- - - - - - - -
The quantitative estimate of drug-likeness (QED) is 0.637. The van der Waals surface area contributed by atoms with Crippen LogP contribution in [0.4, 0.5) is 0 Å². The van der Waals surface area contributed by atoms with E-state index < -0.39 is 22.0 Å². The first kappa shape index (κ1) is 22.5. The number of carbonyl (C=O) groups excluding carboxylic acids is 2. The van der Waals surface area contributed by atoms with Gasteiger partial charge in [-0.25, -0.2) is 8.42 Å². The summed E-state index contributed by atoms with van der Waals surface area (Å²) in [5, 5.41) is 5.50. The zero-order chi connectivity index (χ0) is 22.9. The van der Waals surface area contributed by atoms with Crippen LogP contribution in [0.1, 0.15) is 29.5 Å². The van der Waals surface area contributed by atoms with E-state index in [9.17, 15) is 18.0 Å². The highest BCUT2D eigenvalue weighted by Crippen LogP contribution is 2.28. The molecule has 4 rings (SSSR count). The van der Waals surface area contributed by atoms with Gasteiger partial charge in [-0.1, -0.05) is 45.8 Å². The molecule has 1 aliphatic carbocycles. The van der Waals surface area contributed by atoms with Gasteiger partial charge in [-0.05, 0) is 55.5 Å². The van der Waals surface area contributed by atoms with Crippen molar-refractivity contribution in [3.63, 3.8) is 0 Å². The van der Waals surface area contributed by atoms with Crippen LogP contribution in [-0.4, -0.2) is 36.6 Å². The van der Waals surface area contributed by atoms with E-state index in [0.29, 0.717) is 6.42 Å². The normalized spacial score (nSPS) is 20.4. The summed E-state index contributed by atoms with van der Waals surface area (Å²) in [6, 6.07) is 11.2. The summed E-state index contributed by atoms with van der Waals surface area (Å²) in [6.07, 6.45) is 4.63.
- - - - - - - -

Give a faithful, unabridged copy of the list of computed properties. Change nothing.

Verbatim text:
The quantitative estimate of drug-likeness (QED) is 0.637. The van der Waals surface area contributed by atoms with Crippen LogP contribution in [0.4, 0.5) is 0 Å². The van der Waals surface area contributed by atoms with E-state index < -0.39 is 22.0 Å². The first kappa shape index (κ1) is 22.5. The number of carbonyl (C=O) groups excluding carboxylic acids is 2. The van der Waals surface area contributed by atoms with Gasteiger partial charge in [-0.25, -0.2) is 8.42 Å². The summed E-state index contributed by atoms with van der Waals surface area (Å²) in [5, 5.41) is 5.50. The zero-order chi connectivity index (χ0) is 22.9. The van der Waals surface area contributed by atoms with Crippen LogP contribution in [0.1, 0.15) is 29.5 Å². The van der Waals surface area contributed by atoms with E-state index in [9.17, 15) is 18.0 Å². The highest BCUT2D eigenvalue weighted by Crippen LogP contribution is 2.28. The molecule has 4 rings (SSSR count). The van der Waals surface area contributed by atoms with Gasteiger partial charge in [-0.1, -0.05) is 45.8 Å². The molecule has 1 aliphatic carbocycles. The van der Waals surface area contributed by atoms with Gasteiger partial charge in [-0.05, 0) is 55.5 Å². The van der Waals surface area contributed by atoms with Crippen molar-refractivity contribution in [3.63, 3.8) is 0 Å². The van der Waals surface area contributed by atoms with Crippen LogP contribution in [-0.4, -0.2) is 36.6 Å². The van der Waals surface area contributed by atoms with E-state index in [0.29, 0.717) is 6.42 Å². The normalized spacial score (nSPS) is 20.4. The summed E-state index contributed by atoms with van der Waals surface area (Å²) in [6, 6.07) is 11.2. The summed E-state index contributed by atoms with van der Waals surface area (Å²) in [6.07, 6.45) is 4.63.